There is no shortage of rumors about a supposed next-generation iPad product from Apple Inc. Yesterday, the company announced that its CEO, Steve Jobs, will take a medical leave from his daily duties and today the company will announce its most recent financial results (including the third full quarter of iPad shipments).
Neither of these events will squelch fanatics about rumors of an “iPad 2” due out sometime the first half of this year (Apple has a fairly predictable cadence for new product announcements). While everything but the kitchen sink (is there an app for that?) has been talked about, ABI Research expects the following upgrades to occur as the tablet product line evolves:
A multi-core processor: Multi-tasking and HD media playback are increasingly common tasks asked of media tablets and not the greatest strength of iPad. The company’s investment in semiconductor development and the release of the A4 chipset (based on ARM’s Cortex-A8 single core architecture) should give cause for a dual-core applications processor based on ARM’s Cortex-A9 platform architecture. The resulting capabilities should be able to provide single and dual-stream 720p HD modes, and potentially some 1080p HD visuals if the screen resolution is also improved.
Camera(s): At least one, but likely two cameras (front- and rear-facing) will appear in the next iPad release. A glaring omission from the first iPad, supposed prototypes of cases for an iPad 2 have appeared that reveal camera placement. The presence of a camera fits into Apple’s software strategy for FaceTime video conferencing and third-party development of utilities and entirely new uses of the camera input.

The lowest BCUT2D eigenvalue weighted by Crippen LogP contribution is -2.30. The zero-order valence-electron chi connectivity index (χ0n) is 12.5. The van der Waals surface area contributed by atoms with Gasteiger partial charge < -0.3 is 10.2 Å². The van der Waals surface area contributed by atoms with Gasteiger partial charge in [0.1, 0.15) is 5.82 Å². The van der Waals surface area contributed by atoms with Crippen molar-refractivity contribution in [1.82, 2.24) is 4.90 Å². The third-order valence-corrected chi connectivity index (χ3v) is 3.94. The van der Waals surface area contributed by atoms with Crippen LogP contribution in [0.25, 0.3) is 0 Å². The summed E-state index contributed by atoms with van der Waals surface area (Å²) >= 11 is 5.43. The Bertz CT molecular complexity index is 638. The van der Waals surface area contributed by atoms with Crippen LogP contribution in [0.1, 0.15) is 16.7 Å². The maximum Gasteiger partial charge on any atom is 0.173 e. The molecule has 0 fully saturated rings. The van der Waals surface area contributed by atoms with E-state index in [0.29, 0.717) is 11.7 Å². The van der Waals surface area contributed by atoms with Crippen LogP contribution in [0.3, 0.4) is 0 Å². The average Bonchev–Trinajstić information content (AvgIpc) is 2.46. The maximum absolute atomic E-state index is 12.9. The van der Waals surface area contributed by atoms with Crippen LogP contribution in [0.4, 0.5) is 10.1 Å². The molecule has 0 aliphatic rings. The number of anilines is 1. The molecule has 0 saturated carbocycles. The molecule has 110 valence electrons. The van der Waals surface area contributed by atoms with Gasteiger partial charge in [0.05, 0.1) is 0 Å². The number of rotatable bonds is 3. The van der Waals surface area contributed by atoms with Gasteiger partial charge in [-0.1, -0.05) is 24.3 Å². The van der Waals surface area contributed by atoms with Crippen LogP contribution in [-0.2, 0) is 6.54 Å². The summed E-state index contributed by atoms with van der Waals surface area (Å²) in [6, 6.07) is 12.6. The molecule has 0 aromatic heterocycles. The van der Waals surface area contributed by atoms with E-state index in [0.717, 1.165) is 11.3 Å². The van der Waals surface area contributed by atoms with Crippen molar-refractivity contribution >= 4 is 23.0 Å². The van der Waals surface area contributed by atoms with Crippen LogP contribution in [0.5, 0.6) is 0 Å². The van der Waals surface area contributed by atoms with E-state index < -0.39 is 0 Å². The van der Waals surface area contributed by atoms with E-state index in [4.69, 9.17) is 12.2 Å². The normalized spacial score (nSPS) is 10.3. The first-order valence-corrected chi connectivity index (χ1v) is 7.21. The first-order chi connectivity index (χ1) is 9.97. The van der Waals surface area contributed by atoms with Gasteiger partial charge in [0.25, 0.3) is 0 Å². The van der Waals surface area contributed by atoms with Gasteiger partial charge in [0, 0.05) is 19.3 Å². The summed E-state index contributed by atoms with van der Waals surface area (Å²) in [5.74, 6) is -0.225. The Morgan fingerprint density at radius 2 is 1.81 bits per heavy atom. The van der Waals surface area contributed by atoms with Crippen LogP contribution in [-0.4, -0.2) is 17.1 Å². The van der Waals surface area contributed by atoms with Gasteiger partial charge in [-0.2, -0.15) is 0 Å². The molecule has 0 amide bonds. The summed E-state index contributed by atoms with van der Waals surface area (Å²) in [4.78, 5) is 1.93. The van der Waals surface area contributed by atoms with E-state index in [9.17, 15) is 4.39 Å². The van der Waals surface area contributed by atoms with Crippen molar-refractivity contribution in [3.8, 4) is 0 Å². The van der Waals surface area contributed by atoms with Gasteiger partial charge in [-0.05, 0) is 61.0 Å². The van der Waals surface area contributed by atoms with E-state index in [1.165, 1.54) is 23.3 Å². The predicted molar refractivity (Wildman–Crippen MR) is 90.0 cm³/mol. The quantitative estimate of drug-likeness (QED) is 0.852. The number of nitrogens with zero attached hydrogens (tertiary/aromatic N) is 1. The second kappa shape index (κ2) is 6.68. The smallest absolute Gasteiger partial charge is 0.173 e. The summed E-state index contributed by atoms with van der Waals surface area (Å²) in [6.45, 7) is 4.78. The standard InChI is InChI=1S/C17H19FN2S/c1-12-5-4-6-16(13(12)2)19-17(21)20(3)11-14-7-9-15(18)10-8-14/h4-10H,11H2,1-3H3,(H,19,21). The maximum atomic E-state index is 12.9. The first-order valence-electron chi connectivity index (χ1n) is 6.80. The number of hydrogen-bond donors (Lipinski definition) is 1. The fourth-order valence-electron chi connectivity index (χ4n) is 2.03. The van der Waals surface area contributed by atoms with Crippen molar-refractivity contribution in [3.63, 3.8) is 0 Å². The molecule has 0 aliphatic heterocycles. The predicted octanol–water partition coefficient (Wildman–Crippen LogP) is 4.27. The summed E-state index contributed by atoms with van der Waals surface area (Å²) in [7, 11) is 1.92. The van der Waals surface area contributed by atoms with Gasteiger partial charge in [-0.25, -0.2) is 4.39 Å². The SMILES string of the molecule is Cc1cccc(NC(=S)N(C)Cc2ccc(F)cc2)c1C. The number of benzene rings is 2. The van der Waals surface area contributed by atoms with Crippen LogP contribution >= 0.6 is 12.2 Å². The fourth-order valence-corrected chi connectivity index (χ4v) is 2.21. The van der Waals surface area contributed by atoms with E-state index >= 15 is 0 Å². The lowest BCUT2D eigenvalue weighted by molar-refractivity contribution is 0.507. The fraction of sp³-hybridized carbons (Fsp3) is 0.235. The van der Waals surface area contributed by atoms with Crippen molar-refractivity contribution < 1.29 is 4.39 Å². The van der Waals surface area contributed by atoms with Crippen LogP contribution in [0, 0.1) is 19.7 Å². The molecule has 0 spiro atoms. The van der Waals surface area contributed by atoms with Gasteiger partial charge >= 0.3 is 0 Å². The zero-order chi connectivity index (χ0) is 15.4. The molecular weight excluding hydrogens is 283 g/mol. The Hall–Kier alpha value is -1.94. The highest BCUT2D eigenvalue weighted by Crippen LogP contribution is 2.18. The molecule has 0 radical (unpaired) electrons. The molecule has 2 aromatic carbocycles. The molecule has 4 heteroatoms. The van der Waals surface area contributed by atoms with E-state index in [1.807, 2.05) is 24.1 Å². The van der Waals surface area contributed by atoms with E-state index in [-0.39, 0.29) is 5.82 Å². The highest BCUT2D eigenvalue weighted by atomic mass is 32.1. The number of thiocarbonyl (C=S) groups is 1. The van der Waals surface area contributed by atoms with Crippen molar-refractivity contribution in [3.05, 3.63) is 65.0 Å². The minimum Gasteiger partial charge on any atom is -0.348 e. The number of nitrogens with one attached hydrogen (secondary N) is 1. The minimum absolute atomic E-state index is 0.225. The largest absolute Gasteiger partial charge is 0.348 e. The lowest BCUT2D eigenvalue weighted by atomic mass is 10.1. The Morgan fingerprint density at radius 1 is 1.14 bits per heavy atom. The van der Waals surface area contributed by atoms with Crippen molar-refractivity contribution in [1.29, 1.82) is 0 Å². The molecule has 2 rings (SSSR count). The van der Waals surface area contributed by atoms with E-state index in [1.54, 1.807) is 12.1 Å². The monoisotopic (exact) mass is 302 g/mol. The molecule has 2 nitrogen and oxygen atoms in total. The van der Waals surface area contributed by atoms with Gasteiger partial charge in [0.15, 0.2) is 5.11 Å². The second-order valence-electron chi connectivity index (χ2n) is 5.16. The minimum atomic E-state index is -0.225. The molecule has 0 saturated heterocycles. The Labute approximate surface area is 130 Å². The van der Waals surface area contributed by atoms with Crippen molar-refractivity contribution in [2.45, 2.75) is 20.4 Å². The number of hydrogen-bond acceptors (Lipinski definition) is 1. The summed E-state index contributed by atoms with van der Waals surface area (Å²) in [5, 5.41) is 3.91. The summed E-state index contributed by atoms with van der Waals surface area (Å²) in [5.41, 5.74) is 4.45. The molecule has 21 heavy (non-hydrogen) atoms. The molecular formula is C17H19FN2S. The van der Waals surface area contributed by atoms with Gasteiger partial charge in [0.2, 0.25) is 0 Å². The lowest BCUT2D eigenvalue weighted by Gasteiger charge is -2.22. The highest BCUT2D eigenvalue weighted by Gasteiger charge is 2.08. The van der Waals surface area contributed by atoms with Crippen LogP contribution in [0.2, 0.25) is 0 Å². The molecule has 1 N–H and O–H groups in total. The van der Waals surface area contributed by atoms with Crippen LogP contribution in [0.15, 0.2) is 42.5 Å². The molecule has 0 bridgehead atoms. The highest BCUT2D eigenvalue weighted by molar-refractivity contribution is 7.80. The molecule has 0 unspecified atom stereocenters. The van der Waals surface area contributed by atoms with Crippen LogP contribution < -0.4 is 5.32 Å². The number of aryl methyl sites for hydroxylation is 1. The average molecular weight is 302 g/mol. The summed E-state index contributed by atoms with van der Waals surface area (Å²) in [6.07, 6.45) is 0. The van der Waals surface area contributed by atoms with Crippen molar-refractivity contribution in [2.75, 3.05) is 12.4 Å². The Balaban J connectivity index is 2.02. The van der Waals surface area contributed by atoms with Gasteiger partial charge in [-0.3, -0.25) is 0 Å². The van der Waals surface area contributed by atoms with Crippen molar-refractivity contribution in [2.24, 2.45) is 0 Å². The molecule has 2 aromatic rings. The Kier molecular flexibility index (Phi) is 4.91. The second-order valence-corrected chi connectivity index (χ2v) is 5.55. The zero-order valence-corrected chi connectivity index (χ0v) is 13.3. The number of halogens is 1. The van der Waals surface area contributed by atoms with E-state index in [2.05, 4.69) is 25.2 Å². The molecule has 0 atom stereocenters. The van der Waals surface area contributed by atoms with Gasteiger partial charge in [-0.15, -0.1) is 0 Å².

Increased durability: Despite the talk that every corporation has deployed the iPad, most companies have not considered the role of a media tablet in their organizations. To become a true workplace machine, it needs to be hardened for survival and able to weather the elements. Can “rugged” and “style” both be delivered in the same product?
Memory card interface: How many meetings have occurred where the presenter wants to share a presentation file, but can’t get the iPad connected to the Wi-Fi network? If the machine were a PC or a Mac, a USB thumb drive would quickly solve the task. But not the iPad. A physical method for moving data on and off the device is needed.
4G (WiMAX or LTE) support: Simply put, there isn’t sufficient network coverage within any country to warrant Apple’s cost to create a custom 4G modem module. The ability to support all of the “major” LTE implementations (about 12) is also complex. There is talk that Apple will start relying on Qualcomm’s modem baseband components in future products to deal with the need for UMTS- and CDMA-based 3G network relationships it already has. Maybe in 2H’2011 the situation for 4G will improve, but we think a 1H’2012 provides suppliers, including Apple, greater confidence.
A 7” model: In October, company executives were quick to dismiss competitive tablets that offered 7” displays (compared to the iPad’s 9.7” glass) as dead on arrival. While the 10” class media tablets are being well-received for in-home use, the mobile usage case is showing interest in the 7 to 8” displays.
A CE price-point: Sub-$250 is necessary to see media tablets become interesting to mass markets. This doesn’t mean that every tablet needs to be at or below this threshold, but the vast majority of consumer products do. ABI Research has no reason to believe that Apple will give up its high-end positioning; rather the company will let the early majority market shake out over the next 24 months and skim from the top.
The combination of 4G wireless, ruggedization and a more mobile size are the recipe for media tablets segmenting into mobile internet tablets. Its formation is where business use really takes off, and one that we’re currently skeptical Apple has the channels and the product offering to compete long-term.